My beard a rustlin’ coal pile
And a dirty hat pulled low across my face
Through cupped hands ’round a tin can
I pretend to hold you to my breast and find
That you’re waitin’ from the back roads
By the rivers of my memory
Ever smilin’, ever gentle on my mind
Photo by Ashley Campbell
The past Monday started off like any other week. The normal patterns of the normal routine. After work, I headed home only to be met by a barrage of sirens, blue lights, police cars, and emergency vehicles. This was more than normal. Something was wrong. I joined friends at a local eating establishment and texted a friend to check on her safety. Her husband phoned me to let me know they were safe and to inform me of what happened.
The unimaginable. One of our own police officers, our best officer, had been shot. I immediately felt my stomach turn but I quickly composed myself because knowing how strong, mentally, physically, and what a good cop my friend was, I knew he had to be alright. I told my dinner group the details of what happened as I understood them. We waited to hear an update on the condition of our police friend. Not long the news came of his fate. I felt like someone not only punched me in the gut but completely knocked the wind out of me and took my breath. This cannot be happening in our town to our friend. Why?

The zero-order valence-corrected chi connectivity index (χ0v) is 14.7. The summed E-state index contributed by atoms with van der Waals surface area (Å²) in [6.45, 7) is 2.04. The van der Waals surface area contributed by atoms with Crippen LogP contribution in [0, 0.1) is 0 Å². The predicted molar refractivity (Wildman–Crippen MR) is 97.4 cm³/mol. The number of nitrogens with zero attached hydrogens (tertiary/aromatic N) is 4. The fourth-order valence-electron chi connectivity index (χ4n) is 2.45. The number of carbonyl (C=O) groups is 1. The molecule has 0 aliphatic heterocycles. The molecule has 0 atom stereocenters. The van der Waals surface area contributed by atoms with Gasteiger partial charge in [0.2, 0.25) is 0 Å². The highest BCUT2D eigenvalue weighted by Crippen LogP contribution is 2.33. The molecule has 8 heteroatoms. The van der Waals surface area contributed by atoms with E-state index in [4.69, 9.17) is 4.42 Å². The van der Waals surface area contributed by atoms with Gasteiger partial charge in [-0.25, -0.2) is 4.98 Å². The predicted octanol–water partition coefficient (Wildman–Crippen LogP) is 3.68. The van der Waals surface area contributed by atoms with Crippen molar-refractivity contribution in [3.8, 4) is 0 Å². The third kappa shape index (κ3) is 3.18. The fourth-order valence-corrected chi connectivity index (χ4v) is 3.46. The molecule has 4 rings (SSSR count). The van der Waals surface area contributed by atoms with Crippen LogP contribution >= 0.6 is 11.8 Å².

The next few days were hazy and surreal. The looks of sadness and hurt, devastation and disbelief on every face encountered. I knew how I felt about this young man, his wife, and his family. I had the utmost respect for him professionally, saw the humorous side of a jokester, saw his loving side as a father, knew he put thoughtfulness into gift selections for his wife on special occasions, and saw the sweet side of a son visiting his mother regularly in the nursing home. What I quickly realized was the rest of our community had wonderful experiences when this young man crossed their paths as well. Such a loss on so many levels.